Florida is (again) scheduled to kill a man who many say is too sick to die.
John Errol Ferguson -- a 65-year-old paranoid schizophrenic who claims he is the "prince of God," has powers from the sun, and will be resurrected after death to foil a communist plot against America -- is scheduled to be executed at 6 p.m. Monday for the brutal killings of eight people, one of whom he raped before fatally shooting, in 1977 and 1978.
But the law on this is very clear. Executing the severely mentally ill is unconstitutional, say the ACLU, American Bar Association, and other rights groups.
In fact, the U.S. Supreme Court, which currently has before it Ferguson's petition for a stay of execution, has twice ruled that such executions violate the Eighth Amendment's ban on cruel and unusual punishment. Anthony Kennedy, writing for the majority in the second case, 2007's Panetti v. Quarterman, stated that a "prisoner's awareness of the state's rationale for an execution is not the same as a rational understanding of it." (Basically, criminal defendants have to rationally grasp their punishment and the judicial process and understand right from wrong. It's not enough to know intellectually that they are going to be executed.)
Monday marks the second time Florida will try to execute Ferguson. And the appeals process has been a typical Florida shitshow.
It started in October when the defendant's sentence was scheduled to be carried out after a committee, convened by Rick Scott to evaluate Ferguson's mental competency, agreed the defendant was sane enough to be legally put to death.
The committee's report, however, was rife with shortcuts and omissions -- like failing to note Ferguson's extensive mental health history pre-1978. The report, which was one and half pages (Ferguson's medical history, on the other hand, spans thousands of pages), conceded that the defendant exhibited psychotic symptoms. But it contended that Ferguson faked all the psychoses, from "shadow people" to "his divine role in driving away the Communist threat."
Ferguson's attorney, Christopher Handman, responded with an appeal to the Florida Supreme Court, which in turn agreed Ferguson was mentally competent, reasoning that he was "aware" he was about to be executed.
But that doesn't pass the SCOTUS smell test per Kennedy's opinion.
So at the eleventh hour, after Ferguson's final meal, when it seemed hopeless, the 11th Circuit U.S. Court of Appeals granted a stay, agreeing to look into whether Florida's Court had applied the standard and spirit of the law set by the Supreme Court.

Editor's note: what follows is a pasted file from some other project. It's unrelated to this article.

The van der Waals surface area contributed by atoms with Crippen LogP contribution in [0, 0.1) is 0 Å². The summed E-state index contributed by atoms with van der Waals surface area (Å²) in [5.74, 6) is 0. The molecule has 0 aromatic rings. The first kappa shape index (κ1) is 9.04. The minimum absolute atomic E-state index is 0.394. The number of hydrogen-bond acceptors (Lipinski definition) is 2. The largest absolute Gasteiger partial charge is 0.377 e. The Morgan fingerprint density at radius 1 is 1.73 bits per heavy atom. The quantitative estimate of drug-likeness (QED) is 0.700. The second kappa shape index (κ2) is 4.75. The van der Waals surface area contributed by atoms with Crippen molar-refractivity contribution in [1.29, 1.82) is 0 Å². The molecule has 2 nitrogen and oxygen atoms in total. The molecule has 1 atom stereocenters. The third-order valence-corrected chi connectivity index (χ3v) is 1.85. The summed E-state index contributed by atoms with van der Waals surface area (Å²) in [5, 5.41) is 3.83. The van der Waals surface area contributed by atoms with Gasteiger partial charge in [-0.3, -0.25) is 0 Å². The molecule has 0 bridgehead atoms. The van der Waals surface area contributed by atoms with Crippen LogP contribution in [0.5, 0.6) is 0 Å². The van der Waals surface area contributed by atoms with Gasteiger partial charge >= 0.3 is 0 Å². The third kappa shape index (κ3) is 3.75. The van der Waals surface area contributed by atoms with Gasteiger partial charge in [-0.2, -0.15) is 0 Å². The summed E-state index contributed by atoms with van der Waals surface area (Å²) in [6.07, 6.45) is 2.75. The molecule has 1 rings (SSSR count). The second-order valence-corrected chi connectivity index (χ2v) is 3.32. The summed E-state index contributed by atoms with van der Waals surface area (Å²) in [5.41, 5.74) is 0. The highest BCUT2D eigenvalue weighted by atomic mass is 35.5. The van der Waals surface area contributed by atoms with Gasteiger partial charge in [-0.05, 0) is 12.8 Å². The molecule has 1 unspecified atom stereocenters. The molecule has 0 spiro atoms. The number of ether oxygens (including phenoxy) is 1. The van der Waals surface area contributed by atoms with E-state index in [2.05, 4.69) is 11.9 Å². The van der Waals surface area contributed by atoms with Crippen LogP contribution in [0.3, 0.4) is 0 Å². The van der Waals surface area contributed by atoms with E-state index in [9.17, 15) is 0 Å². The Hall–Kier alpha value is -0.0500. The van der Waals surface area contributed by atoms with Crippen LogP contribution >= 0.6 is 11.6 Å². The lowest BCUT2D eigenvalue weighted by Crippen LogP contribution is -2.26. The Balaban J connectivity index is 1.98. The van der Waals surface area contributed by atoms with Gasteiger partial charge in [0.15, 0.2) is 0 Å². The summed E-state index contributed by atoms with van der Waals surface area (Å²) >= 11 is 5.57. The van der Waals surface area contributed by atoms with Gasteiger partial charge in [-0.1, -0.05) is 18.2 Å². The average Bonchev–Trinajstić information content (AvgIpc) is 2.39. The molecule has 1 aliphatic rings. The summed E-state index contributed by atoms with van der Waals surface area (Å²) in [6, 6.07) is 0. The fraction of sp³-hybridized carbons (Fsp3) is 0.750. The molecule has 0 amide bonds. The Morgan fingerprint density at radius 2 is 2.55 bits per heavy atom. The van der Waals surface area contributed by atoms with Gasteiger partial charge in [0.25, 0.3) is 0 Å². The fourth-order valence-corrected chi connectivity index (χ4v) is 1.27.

Then, the defense alleges, the Circuit Court, despite finding fault with the original commission, also applied the same wrong standard as the state supreme court.
So here we are, Florida.
Four days before Ferguson is scheduled to be executed, a petition for a stay lies before the Supreme Court.
The National Alliance on Mental Illness, along with the Florida Psychological Association and Florida Psychiatric Society, has jumped in the ring, filing an amicus brief with the Court yesterday to stop the execution.
"The Florida Supreme Court, in finding Ferguson competent to be executed, did not adequately consider Ferguson's highly delusional and irrational state of mind," said NAMI Florida executive director Judith Evans in a statement to New Times. "Distinguishing between one's intellectual understanding of execution on the one hand and one's rational understanding on the other is a clear requirement after Panetti, yet the Florida Supreme Court failed to draw this distinction."
In Panetti, the Court overturned the death sentence of a schizophrenic who believed his punishment was retribution for his religious preaching -- not for murdering his in-laws.
Ferguson exhibits similar delusions about his execution, describing it as a "plot by the state of Florida to prevent him from ascending to his rightful throne" and that it stems from "a conspiracy of corrupt policemen" against him, as opposed to any crimes he committed. The state claims he's faking, but his schizophrenia is well-documented. He was first diagnosed in the '60s and hospitalized throughout the '70s. While he was hospitalized, several psychiatrists believed he was so dangerous he should remain in a facility indefinitely. Nevertheless he was discharged, and two years later he committed the murders for which he now sits on death row.
"There is no doubt the crimes were heinous, but to execute him would not be justice," said Florida ACLU spokesperson Baylor Johnson. "I think we are in a climate in Florida in which there is increased doubt about the legality, the accuracy, and the morality of our death penalty system. And situations like this one call into question the foundations of this broken system even more so."